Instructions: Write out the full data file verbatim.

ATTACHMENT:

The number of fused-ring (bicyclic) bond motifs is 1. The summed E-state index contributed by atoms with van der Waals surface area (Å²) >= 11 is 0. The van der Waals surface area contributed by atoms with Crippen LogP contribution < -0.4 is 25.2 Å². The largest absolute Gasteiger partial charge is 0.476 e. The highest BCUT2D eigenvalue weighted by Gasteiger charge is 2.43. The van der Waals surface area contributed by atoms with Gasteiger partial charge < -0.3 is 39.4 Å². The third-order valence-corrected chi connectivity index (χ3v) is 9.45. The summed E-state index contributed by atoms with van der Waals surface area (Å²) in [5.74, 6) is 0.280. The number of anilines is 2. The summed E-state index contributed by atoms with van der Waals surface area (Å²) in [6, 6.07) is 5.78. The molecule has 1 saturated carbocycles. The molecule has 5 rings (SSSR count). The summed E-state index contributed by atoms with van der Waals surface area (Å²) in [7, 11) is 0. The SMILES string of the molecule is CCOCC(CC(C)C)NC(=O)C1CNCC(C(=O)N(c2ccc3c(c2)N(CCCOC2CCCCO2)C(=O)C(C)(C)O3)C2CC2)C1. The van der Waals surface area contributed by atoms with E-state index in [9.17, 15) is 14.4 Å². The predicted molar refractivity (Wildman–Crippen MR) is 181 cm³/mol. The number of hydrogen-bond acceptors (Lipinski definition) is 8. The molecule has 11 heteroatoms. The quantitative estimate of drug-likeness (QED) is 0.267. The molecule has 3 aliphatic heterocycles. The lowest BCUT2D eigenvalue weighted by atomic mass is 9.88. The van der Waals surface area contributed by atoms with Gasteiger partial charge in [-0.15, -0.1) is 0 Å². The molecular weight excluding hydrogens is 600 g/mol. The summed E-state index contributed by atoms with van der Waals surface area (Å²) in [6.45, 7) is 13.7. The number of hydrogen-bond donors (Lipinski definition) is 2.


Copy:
The number of fused-ring (bicyclic) bond motifs is 1. The summed E-state index contributed by atoms with van der Waals surface area (Å²) >= 11 is 0. The van der Waals surface area contributed by atoms with Crippen LogP contribution < -0.4 is 25.2 Å². The largest absolute Gasteiger partial charge is 0.476 e. The highest BCUT2D eigenvalue weighted by Gasteiger charge is 2.43. The van der Waals surface area contributed by atoms with Gasteiger partial charge < -0.3 is 39.4 Å². The third-order valence-corrected chi connectivity index (χ3v) is 9.45. The summed E-state index contributed by atoms with van der Waals surface area (Å²) in [5.74, 6) is 0.280. The number of anilines is 2. The summed E-state index contributed by atoms with van der Waals surface area (Å²) in [6, 6.07) is 5.78. The molecule has 1 saturated carbocycles. The molecule has 5 rings (SSSR count). The summed E-state index contributed by atoms with van der Waals surface area (Å²) in [7, 11) is 0. The SMILES string of the molecule is CCOCC(CC(C)C)NC(=O)C1CNCC(C(=O)N(c2ccc3c(c2)N(CCCOC2CCCCO2)C(=O)C(C)(C)O3)C2CC2)C1. The van der Waals surface area contributed by atoms with E-state index in [9.17, 15) is 14.4 Å². The predicted molar refractivity (Wildman–Crippen MR) is 181 cm³/mol. The number of hydrogen-bond acceptors (Lipinski definition) is 8. The molecule has 11 heteroatoms. The quantitative estimate of drug-likeness (QED) is 0.267. The molecule has 3 aliphatic heterocycles. The lowest BCUT2D eigenvalue weighted by atomic mass is 9.88. The van der Waals surface area contributed by atoms with Gasteiger partial charge in [-0.15, -0.1) is 0 Å². The molecular weight excluding hydrogens is 600 g/mol. The summed E-state index contributed by atoms with van der Waals surface area (Å²) in [6.45, 7) is 13.7. The number of hydrogen-bond donors (Lipinski definition) is 2.